But all this labor produced no result, and half the day had elapsed without the body being brought to the surface of the stream.
An hour’s rest was given to the Indians. During this time they partook of some refreshment, and then they returned to their task.
Four of the boats, in charge of the pilot, Benito, Fragoso, and Manoel, divided the river between the Rio Negro and the Bar of Frias into four portions. They set to work to explore its very bed. In certain places the poles proved insufficient to thoroughly search among the deeps, and hence a few dredges—or rather harrows, made of stones and old iron, bound round with a solid bar—were taken on board, and when the boats had pushed off these rakes were thrown in and the river bottom stirred up in every direction.
It was in this difficult task that Benito and his companions were employed till the evening. The ubas and pirogues, worked by the oars, traversed the whole surface of the river up to the bar of Frias.
There had been moments of excitement during this spell of work, when the harrows, catching in something at the bottom, offered some slight resistance. They were then hauled up, but in place of the body so eagerly searched for, there would appear only heavy stones or tufts of herbage which they had dragged from their sandy bed. No one, however, had an idea of giving up the enterprise. They none of them thought of themselves in this work of salvation. Benito, Manoel, Araujo had not even to stir up the Indians or to encourage them. The gallant fellows knew that they were working for the fazender of Iquitos—for the man whom they lvoed, for the chief of the excellent family who treated their servants so well.
Yes; and so they would have passed the night in dragging the river. Of every minute lost all knew the value.
A little before the sun disappeared, Araujo, finding it useless to continue his operations in the gloom, gave the signal for the boats to join company and return together to the confluence of the Rio Negro and regain the jangada.
The work so carefully and intelligently conducted was not, however, at an end.
Manoel and Fragoso, as they came back, dared not mention their ill success before Benito. They feared that the disappointment would only force him to some act of despair.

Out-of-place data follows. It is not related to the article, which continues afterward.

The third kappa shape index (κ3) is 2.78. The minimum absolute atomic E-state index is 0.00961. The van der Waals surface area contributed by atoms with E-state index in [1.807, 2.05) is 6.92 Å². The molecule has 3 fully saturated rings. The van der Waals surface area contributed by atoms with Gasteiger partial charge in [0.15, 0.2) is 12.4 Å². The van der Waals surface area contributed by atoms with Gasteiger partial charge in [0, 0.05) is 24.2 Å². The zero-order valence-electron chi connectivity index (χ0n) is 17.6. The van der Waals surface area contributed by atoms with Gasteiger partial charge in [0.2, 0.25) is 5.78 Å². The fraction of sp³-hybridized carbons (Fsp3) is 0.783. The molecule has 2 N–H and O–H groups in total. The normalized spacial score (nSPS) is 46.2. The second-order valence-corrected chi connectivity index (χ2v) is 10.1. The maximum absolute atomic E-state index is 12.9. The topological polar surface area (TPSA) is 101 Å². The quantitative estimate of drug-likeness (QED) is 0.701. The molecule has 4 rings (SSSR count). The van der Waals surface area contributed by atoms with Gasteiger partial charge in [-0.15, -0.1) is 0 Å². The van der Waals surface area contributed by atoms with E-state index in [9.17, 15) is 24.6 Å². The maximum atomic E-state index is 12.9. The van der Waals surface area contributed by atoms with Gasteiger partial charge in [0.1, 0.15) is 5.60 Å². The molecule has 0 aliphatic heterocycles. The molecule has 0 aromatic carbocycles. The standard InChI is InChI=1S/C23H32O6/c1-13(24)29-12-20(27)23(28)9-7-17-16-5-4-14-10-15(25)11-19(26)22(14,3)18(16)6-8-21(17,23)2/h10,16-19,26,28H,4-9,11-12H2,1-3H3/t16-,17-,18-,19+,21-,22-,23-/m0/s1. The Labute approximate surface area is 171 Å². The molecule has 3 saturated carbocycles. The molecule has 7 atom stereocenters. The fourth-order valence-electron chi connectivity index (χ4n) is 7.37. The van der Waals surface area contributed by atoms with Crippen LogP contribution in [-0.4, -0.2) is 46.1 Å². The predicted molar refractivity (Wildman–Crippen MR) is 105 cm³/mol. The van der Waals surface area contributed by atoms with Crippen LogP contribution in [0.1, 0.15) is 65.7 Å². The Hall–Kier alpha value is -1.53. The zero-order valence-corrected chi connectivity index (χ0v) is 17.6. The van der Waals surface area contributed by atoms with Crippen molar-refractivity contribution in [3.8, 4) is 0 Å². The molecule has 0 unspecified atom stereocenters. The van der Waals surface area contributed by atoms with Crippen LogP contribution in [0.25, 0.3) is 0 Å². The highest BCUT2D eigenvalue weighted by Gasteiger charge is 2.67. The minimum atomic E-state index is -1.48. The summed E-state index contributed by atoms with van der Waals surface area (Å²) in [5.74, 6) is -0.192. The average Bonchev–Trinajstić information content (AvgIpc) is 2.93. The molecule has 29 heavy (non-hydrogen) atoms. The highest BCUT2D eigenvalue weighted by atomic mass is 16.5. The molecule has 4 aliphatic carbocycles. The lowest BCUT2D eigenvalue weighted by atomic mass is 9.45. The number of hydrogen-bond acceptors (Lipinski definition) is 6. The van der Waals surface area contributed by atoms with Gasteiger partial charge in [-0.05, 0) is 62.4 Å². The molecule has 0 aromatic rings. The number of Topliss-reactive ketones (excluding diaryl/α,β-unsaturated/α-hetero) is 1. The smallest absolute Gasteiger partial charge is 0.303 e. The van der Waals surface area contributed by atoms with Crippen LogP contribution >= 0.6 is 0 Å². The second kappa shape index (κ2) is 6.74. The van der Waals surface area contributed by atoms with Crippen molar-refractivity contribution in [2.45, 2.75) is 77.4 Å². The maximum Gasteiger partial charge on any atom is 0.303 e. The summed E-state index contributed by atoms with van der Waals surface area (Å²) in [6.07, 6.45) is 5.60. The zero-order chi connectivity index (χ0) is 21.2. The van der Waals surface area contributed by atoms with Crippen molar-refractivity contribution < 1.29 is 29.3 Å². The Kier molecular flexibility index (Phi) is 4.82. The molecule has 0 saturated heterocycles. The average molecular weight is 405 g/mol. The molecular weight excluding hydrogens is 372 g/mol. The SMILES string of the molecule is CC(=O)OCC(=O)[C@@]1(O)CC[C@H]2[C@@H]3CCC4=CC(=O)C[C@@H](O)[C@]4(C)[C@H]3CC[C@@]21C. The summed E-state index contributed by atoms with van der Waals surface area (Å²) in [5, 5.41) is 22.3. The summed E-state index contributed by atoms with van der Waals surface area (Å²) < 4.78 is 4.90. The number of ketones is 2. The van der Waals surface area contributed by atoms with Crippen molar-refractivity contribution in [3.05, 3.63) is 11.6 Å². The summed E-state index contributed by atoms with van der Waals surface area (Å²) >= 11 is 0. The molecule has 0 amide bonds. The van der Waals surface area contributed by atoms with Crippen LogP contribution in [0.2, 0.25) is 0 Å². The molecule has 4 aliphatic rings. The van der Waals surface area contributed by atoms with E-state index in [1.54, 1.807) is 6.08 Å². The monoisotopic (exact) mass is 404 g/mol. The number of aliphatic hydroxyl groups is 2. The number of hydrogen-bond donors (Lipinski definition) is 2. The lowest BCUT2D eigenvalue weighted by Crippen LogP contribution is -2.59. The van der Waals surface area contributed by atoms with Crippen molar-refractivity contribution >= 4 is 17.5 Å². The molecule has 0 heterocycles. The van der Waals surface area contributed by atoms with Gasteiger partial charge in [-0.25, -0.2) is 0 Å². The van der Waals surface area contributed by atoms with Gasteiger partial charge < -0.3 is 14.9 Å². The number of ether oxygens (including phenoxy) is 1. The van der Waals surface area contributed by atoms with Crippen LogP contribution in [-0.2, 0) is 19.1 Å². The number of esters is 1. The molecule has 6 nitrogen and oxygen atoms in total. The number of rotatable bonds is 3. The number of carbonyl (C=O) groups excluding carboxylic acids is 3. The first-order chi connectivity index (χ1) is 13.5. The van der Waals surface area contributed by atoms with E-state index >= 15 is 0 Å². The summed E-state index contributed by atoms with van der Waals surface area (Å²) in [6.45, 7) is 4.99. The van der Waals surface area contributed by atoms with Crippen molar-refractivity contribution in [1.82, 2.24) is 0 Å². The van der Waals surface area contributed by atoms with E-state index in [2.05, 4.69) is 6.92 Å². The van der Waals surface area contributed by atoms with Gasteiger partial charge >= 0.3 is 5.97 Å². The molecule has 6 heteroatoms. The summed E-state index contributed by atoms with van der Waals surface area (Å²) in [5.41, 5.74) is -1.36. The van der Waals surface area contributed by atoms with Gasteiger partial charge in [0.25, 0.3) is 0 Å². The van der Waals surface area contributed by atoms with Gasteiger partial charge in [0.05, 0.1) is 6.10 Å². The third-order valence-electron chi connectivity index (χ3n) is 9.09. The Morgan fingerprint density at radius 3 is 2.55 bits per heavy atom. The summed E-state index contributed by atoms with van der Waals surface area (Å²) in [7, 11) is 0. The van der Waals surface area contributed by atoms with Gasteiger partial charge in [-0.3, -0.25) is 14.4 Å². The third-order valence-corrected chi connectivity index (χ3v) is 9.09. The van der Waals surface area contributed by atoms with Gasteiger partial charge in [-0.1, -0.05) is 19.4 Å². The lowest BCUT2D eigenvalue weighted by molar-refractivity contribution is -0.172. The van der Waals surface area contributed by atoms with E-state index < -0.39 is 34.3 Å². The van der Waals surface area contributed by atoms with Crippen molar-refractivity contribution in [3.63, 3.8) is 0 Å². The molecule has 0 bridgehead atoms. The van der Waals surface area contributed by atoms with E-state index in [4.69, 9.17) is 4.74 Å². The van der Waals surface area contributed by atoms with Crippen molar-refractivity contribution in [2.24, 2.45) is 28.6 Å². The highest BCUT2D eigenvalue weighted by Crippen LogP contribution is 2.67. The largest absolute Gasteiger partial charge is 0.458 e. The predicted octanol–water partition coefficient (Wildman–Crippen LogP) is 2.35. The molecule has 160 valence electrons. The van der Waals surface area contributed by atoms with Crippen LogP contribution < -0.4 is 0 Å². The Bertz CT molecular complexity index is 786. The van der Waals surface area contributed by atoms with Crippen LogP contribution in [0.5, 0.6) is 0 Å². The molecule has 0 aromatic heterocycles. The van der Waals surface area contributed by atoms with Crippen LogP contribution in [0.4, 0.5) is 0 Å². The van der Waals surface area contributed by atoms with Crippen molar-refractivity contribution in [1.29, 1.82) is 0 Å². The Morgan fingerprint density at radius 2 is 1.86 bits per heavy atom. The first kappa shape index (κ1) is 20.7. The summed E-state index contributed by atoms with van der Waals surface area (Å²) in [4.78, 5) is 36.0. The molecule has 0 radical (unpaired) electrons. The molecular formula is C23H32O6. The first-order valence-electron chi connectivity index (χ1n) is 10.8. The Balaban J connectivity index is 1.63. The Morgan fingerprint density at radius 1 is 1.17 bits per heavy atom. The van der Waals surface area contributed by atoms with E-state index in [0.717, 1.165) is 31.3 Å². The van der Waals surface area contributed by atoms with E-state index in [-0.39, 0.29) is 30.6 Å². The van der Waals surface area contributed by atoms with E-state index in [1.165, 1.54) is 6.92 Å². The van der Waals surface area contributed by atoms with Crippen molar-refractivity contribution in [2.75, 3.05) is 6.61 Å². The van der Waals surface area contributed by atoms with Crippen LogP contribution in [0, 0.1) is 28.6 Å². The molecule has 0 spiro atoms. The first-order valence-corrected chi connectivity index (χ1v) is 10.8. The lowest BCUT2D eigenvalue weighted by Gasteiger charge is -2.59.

But neither courage nor coolness deserted the young fellow; he was determined to follow to the end this supreme effort to save the honor and the life of his father, and he it was who addressed his companions, and said: “To-morrow we will try again, and under better conditions if possible.”
“Yes,” answered Manoel; “you are right, Benito. We can do better. We cannot pretend to have entirely explored the river along the whole of the banks and over the whole of its bed.”
“No; we cannot have done that,” replied Araujo; “and I maintain what I said—that the body of Torres is there, and that it is there because it has not been carried away, because it could not be drawn over the Bar of Frias, and because it will take many days before it rises to the surface and floats down the stream. Yes, it is there, and not a demijohn of tafia will pass my lips until I find it!”
This affirmation from the pilot was worth a good deal, and was of a hope-inspiring nature.
However, Benito, who did not care so much for words as he did for things, thought proper to reply, “Yes, Araujo; the body of Torres is in the river, and we shall find it if——”
“If?” said the pilot.
“If it has not become the prey of the alligators!”
Manoel and Fragoso waited anxiously for Araujo’s reply.
The pilot was silent for a few moments; they felt that he was reflecting before he spoke. “Mr. Benito,” he said at length, “I am not in the habit of speaking lightly. I had the same idea as you; but listen. During the ten hours we have been at work have you seen a single cayman in the river?”
“Not one,” said Fragoso.
“If you have not seen one,” continued the pilot, “it was because there were none to see, for these animals have nothing to keep them in the white waters when, a quarter of a mile off, there are large stretches of the black waters, which they so greatly prefer. When the raft was attacked by some of these creatures it was in a part where there was no place for them to flee to. Here it is quite different. Go to the Rio Negro, and there you will see caymans by the score. Had Torres’ body fallen into that tributary there might be no chance of recovering it. But it was in the Amazon that it was lost, and in the Amazon it will be found.”
Benito, relieved from his fears, took the pilot’s hand and chook it, and contented himself with the reply, “To-morrow, my friends!”
Ten minutes later they were all on board the jangada. During the day Yaquit had passed some hours with her husband. But before she started, and when she saw neither the pilot, nor Manoel, nor Benito, nor the boats, she had guessed the search on which they had gone, but she said nothing to Joam Dacosta, as she hoped that in the morning she would be able to inform him of their success.
But when Benito set foot on the raft she perceived that their search had been fruitless. However, she advanced toward him. “Nothing?” she asked.
“:Nothing,” replied Benito. “But the morrow is left to us.”
The members of the family retired to their rooms, and nothing more was said as to what had passed.
Manoel tried to make Benito lie down, so as to take a few hours’ rest.
“What is the good of that?” asked Benito. “Do you think I could